Krumulus also has an online shop which is totally run by an external company. It means pretty much no extra work but they get a percentage of the books sales (unless the book is ordered for pick up in the store, in which case they pay a small percentage instead).
Sales to schools and libraries: Krumulus delivers books to some schools and libraries, in which case they also put the books in plastic foil and label the books – a lot of hard work. (In Sweden it is pretty much impossible to se to sell directly to state owned schools and libraries because of public procurement, but my shop has sold some books to private schools and pre-schools.)
Before I arrived, I thought that the events arranged at Krumulus would bring in a lot more income for the store than it actually does (it’s about 20/80 compared with book sales). I thought perhaps that kindergartens and schools pay more per child to participate (like when children’s books authors come to schools in Sweden they get paid a standard fee). The events are part of the business because they create visibility (PR/Marketing) and of course because they are fun and add something to the local community.
The interactive story hours for kindergartens are held two days a week and local “kitas” pay a small fee per child to participate. The gallery room that is used shows different exhibitions with the illustrations from a certain book around which the stories are told, sometimes around a certain theme.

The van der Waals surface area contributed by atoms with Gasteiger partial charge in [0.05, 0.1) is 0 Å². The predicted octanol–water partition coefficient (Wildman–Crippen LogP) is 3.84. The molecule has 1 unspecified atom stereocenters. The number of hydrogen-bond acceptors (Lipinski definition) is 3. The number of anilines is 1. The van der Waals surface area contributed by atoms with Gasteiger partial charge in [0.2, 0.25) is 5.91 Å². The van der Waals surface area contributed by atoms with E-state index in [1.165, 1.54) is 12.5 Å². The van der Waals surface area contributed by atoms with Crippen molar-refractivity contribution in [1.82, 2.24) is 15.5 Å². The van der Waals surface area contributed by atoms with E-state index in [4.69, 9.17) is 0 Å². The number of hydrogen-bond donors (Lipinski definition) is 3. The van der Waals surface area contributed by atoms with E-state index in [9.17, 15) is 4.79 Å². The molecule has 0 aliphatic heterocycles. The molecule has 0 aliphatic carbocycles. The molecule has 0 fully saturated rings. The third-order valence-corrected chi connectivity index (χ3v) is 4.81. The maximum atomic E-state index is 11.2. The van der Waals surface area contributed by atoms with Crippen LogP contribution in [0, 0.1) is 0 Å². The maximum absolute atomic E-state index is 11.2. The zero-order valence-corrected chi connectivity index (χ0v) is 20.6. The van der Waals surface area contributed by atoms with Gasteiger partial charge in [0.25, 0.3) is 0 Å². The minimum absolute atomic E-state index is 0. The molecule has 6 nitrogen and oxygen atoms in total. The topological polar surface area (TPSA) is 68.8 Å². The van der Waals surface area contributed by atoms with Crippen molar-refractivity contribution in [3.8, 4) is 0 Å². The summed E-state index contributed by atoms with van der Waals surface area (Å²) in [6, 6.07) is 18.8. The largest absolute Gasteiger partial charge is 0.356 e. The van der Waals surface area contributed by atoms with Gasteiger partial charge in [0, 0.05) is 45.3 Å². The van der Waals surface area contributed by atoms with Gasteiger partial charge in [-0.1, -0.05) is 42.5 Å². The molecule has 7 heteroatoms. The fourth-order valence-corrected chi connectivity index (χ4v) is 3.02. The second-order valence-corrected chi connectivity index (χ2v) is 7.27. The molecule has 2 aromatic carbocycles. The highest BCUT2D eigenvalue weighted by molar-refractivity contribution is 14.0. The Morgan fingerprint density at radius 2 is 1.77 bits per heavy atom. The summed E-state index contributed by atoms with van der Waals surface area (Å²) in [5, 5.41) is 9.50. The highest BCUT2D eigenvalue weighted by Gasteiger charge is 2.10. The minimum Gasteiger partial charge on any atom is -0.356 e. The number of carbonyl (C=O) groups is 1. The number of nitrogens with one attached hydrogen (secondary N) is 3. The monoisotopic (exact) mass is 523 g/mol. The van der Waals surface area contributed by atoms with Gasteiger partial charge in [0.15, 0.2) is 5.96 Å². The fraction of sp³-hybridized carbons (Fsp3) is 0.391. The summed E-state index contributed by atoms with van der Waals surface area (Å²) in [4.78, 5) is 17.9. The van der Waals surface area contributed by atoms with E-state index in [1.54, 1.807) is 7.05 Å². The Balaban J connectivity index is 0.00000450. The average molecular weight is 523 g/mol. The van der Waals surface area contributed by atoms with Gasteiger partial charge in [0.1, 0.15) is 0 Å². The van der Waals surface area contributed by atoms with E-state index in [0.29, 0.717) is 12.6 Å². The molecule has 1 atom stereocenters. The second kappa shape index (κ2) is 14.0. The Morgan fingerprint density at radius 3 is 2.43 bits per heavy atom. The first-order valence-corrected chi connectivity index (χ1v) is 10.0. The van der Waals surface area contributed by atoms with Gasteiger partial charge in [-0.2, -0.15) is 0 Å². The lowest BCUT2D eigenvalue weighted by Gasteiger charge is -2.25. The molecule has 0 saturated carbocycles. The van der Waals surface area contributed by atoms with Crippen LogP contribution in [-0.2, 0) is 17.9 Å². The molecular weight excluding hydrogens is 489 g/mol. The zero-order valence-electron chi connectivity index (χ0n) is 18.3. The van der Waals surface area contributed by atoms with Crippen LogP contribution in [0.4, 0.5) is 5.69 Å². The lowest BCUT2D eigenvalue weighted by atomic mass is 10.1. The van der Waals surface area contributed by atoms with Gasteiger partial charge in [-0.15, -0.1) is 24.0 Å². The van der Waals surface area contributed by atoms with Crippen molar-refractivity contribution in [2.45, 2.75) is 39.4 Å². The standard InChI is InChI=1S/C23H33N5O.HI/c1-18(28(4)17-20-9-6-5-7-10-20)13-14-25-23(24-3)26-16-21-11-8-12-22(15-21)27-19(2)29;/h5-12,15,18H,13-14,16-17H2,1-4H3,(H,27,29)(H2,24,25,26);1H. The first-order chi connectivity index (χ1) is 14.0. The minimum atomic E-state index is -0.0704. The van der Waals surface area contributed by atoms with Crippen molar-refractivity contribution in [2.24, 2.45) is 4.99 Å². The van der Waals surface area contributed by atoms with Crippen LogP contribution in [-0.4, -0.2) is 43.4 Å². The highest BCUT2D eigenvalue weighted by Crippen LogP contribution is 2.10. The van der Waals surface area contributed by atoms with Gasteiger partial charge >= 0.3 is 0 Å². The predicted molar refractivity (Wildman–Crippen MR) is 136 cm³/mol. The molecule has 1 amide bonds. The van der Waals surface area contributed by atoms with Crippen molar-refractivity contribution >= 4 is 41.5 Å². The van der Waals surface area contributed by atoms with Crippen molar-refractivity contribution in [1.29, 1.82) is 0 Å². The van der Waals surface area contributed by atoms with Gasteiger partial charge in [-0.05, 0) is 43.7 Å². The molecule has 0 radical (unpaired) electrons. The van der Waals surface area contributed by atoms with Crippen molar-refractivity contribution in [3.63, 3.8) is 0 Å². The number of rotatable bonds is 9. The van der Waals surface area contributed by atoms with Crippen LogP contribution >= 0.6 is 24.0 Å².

Printing workshops are held for the public two afternoons a week and there is a small fee for each child. When I was there the workshop was potato printing based on a book about a potato! It was very interactive and the children got to help cutting the potato stamps and then go down to the basement studio to print with different colours.
Krumulus also has two different reading clubs for up to 10 years of age and from 11 years of age – “die Lesewölfe” (the Reading Wolves) and they meet every month. When I was at Krumulus they met up with both groups in preparation for a visit at the Leipziger Book Fair, where they were planning visiting some stands/publishers, meeting and interviewing authors etc. A really big project that seemed to be meticulously planned and organized!
The basement can also be booked for children’s birthday parties, which also brings some income to the business.
Book signings/”Buchpremieren”: Krumulus also has a lot of release events for new books where the authors sometimes get paid by their publisher, but the bookshop doesn’t have to pay the usual fee for an author visit.
When discussing this with Anna Morlinghaus, we agreed on that Instagram is an important “window” out to customers and others and also that it is very time consuming to maintain a good flow in social media. Anna used to do much of the writing and photography herself, but now gets help from some of the other employees. Also, with writing the monthly newsletter which is sent out to 2,000 addresses (my newsletter reaches 400 addresses 😊)
Krumulus used to print fantastic programs listing all their events etc. but now they just have digital programs.
Other interesting things learnt
A couple of interesting things to learn was that there is actually a Bookseller university degree in Germany and that even in the biggest cities (e.g. Munich) there is not one single children’s bookstore!